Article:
Background: There is worldwide concern with increasing rates of pharmacologically induced labour and operative birth. Many women would like to avoid medical or surgical interventions in childbirth; a desire that may contribute towards the popularity of complementary and alternative medicine/therapies.
Method: This systematic review examines the effects of acupressure on labour onset and duration of labour. We searched MEDLINE, CINAHL, AMED, Cochrane Collaboration, and Science Direct from 1999 to 2013 for published randomised controlled trials and controlled trials comparing acupressure with placebo and no treatment. Studies recruited primiparous and/or multiparous women with either spontaneous or induced onset of labour. The outcome measures were labour onset and duration of all stages of labour.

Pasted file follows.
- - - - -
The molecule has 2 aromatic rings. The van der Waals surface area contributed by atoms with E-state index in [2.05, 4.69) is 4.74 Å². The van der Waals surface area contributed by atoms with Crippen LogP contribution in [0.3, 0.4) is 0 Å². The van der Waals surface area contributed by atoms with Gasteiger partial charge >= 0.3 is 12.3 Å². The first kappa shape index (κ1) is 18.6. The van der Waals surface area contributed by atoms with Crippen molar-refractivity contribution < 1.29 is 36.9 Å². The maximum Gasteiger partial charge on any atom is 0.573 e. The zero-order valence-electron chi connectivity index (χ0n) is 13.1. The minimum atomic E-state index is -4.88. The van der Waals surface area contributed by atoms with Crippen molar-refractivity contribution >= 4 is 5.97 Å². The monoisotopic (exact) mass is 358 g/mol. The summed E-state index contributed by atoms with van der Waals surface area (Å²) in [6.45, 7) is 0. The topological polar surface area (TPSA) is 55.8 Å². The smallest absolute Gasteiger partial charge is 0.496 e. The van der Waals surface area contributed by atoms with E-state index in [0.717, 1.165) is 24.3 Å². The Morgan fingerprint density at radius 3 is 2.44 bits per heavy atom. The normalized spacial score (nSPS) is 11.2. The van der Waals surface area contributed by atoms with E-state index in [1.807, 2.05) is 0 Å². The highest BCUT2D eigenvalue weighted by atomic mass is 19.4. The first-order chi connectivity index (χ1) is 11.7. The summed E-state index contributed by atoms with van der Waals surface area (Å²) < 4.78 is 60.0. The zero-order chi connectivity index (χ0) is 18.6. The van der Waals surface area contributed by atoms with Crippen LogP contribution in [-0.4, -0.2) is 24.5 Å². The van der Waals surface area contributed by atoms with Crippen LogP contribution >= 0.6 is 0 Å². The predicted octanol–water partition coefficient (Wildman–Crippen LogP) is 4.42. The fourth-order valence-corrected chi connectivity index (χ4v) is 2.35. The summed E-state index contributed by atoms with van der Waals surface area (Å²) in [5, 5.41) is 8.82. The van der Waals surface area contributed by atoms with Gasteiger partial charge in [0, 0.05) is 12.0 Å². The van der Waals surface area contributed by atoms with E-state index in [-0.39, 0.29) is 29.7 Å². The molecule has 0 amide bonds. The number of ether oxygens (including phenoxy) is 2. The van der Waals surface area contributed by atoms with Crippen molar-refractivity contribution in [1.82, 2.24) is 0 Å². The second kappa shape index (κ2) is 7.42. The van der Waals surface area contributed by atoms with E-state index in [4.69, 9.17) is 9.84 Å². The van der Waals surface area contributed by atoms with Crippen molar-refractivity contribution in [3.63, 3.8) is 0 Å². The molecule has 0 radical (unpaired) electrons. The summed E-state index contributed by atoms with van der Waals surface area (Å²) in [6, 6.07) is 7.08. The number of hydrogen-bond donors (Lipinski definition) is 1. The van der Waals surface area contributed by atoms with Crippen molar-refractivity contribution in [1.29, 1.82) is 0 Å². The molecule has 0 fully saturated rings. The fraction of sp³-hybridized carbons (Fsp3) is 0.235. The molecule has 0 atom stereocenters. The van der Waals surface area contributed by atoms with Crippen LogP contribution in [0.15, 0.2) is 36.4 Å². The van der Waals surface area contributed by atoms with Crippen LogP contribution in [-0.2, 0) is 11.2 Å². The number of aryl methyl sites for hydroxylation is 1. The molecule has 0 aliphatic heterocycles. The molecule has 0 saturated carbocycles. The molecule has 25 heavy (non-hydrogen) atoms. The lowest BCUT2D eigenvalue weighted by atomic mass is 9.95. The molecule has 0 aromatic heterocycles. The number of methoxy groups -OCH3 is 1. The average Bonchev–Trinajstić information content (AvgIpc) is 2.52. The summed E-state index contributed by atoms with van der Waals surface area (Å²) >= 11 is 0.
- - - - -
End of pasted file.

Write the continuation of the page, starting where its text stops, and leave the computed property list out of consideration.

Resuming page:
Findings: Seven trials with data reporting on 748 women using different acupressure points and methods of administration were included in the review. One study examined the initiation of labour and six studies examined labour duration and/or pain levels. The two most studied acupoints were Sanyinjiao/Spleen 6 and Hegu/Large Intestine 4. Results suggest acupressure may reduce the length of labour particularly in the first stage.
Conclusion: Further research is required on whether acupressure can shorten labour duration, augment prolonged labour or initiate onset of labour by stimulating uterine contractions. Clinical trials should report the basis for acupressure treatment described in the STRICTA (minus needling) and CONSORT non-pharmaceutical guidelines.
Keywords: Acupoints; Acupressure; Labour duration; Labour initiation; Labour onset; Labour pain; Systematic review.
Copyright © 2015 Australian College of Midwives. Published by Elsevier Ltd. All rights reserved.